pality, and a city absorbing the county, down to the operation of the present charter, which went into effect in 1877. Mr. Snow believes that a careful study of this charter "will convince any impartial man of its great worth as a framework for a system of municipal government. The length of the term of its municipal officers; the carefully-framed provisions to secure honest registration of voters and an honest vote at the polls; the guards and checks upon all who administer the financial affairs of the city; the provisions against an undue increase of the public debt; the plan by which the important offices filled by the mayor's appointment are not vacant until the beginning of the third year of his term of office, so that as rewards of political work done during a heated campaign they are too far in the dim distance to prejudice seriously the merits of an election—these are a few of its important advantages as a plan of city government. Since its adoption it has worked well, and but few amendments have been suggested."
An Introduction to the Study of Embryology. By Alfred C. Haddon, M. A., M. R. I. A., Professor of Zoölogy in the Royal College of Science, Dublin. Illustrated. Philadelphia: P. Blakiston, Son & Co. Pp. 336. Price, $6.
This work is especially designed for medical students, and for those who have a knowledge of the main facts of comparative anatomy and systematic zoölogy. There are eight chapters, dealing with maturation and fertilization of the ovum, segmentation and gastrulation, formation of the mesoblast, general formation of the body and development of the embryonic appendages, organs derived from the epiblast, hypoblast, and mesoblast, respectively, and closing with a chapter of general considerations. Certain structures and processes which are of secondary importance, or present especially difficult problems, have been briefly mentioned or omitted. Where hypotheses have been introduced, care has been taken that the student may not mistake them for facts. Important matter has been distinguished by large type, and most of the figures have been so drawn as to admit of distinctive coloring. The classification of genera adopted is embodied in an appendix. The volume is furnished also with an analytical table of contents, an index, and a bibliography.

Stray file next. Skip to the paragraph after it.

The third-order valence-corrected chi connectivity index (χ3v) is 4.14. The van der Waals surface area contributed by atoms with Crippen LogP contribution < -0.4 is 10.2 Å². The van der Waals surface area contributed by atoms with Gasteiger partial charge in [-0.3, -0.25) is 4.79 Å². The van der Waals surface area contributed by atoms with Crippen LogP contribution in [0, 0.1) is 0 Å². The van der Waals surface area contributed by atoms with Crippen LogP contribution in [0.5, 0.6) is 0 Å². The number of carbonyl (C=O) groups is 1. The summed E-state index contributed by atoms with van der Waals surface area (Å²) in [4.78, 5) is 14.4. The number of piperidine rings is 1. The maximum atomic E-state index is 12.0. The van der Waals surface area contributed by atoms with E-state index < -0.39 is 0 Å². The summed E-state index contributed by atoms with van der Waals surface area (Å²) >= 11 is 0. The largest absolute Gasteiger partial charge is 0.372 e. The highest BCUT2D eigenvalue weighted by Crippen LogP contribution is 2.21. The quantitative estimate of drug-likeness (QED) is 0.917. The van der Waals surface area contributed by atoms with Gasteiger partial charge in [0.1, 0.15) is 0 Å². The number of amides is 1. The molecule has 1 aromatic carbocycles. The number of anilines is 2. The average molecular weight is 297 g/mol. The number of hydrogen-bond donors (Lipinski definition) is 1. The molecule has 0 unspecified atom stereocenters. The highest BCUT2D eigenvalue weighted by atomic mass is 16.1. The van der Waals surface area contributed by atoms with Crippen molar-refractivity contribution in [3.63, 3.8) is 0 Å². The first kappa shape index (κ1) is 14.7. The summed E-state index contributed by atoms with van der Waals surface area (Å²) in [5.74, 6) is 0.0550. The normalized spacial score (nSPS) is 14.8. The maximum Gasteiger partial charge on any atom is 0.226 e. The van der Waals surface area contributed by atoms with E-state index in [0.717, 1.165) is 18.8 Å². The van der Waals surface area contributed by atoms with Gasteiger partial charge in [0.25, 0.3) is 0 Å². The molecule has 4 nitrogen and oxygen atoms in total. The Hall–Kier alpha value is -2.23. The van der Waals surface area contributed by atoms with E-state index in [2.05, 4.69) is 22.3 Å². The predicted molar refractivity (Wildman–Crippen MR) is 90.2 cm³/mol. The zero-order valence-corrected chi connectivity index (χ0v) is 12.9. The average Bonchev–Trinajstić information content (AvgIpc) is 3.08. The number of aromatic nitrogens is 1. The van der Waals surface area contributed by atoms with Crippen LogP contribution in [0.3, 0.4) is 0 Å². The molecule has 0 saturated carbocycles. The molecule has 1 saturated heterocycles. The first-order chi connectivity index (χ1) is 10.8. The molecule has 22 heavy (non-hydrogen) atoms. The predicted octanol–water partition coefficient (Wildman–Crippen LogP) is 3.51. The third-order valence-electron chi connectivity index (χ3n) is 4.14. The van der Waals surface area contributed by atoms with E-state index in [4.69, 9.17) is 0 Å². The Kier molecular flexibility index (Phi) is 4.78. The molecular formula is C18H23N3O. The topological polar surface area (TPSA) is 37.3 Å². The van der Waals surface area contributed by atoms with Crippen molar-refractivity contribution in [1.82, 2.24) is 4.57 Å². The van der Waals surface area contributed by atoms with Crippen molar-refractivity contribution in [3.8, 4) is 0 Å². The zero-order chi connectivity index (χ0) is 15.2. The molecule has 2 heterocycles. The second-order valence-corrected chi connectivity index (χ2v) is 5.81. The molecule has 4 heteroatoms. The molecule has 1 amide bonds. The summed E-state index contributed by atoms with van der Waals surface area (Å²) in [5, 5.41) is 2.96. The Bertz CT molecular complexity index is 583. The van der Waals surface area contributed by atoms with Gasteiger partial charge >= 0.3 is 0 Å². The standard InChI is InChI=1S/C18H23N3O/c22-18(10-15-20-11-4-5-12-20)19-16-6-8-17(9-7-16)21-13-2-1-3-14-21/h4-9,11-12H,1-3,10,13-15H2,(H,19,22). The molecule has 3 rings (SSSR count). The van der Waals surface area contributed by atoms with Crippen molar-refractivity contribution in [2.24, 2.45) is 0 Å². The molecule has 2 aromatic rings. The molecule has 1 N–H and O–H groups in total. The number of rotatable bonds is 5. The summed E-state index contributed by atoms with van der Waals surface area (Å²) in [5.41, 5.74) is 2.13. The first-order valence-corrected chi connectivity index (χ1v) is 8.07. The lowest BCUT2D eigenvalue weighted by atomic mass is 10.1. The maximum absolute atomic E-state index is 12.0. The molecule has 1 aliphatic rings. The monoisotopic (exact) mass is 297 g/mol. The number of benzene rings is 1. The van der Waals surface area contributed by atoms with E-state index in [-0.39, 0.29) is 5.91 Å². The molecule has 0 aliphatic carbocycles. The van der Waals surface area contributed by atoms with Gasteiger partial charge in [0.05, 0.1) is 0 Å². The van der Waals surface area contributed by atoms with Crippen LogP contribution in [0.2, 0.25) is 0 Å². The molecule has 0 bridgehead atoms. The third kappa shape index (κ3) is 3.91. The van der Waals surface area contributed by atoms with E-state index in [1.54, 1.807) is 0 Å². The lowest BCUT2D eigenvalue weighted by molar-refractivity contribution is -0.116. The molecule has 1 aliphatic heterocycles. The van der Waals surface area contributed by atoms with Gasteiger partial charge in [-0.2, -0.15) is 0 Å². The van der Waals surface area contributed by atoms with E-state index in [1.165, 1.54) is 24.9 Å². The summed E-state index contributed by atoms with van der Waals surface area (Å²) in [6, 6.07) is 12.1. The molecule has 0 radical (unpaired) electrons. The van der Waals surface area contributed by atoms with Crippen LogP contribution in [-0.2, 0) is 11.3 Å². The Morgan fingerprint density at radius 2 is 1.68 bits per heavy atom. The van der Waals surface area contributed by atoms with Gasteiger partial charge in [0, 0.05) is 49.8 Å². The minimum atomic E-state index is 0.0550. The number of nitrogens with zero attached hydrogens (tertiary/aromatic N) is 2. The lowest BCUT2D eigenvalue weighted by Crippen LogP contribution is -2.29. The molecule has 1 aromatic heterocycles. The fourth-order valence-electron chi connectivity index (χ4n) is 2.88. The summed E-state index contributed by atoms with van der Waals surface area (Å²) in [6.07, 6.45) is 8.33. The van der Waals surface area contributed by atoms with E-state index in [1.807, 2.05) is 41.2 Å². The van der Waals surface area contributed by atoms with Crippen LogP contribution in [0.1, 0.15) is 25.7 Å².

The Claim of Moral Insanity in its Medico-Legal Aspects. By James Hendrie Lloyd, M. D., Philadelphia. Pp. 16.
The author, who has had a large experience with cases of insanity, has not seen one case which answers to the description given in the books, of moral insanity; that is, of pure and simple dislocation of the moral nature; but all cases were accompanied with perversions of the understanding. He believes, therefore, that the conception of "the cerebrum as an individual unit, whose special act is always a reflex process of ideation, tends to a satisfactory definition and classification of insanity, as well as to an intelligible application of our knowledge to the solution of medico-legal questions much superior to anything attainable by the distinctions of the metaphysicians or the arbitrary tests of the judges."
The Fortunes of Words. Letters to a Lady. By Federico Garlanda, Ph. D. New York: A. Lovell & Co. Pp. 225. Price, $1.25.
This is a series of popular essays on English philology, which, together with much curious and useful information, conveys a vivid idea of the contrast between the modern method of scientific research in the department of language and the ways of the old etymologists. Separate chapters show how the development of industry, ethical feelings, the color-sense, and calculation may be traced in language. In another chapter the chief reasons why words change their meanings are given. The author does not utterly condemn slang, but points out that language gains some of its most vigorous expressions from the better class of slang.
Health Lessons. A Primary Book. By Jerome Walker, M. D. Illustrated. New York: D. Appleton & Co. Pp. 194. Price, 56 cents.
No child can fail to be interested and instructed by this little book. The subject matter is embodied in simple and vivid language, and is illustrated by an abundance of original and entertaining pictures. These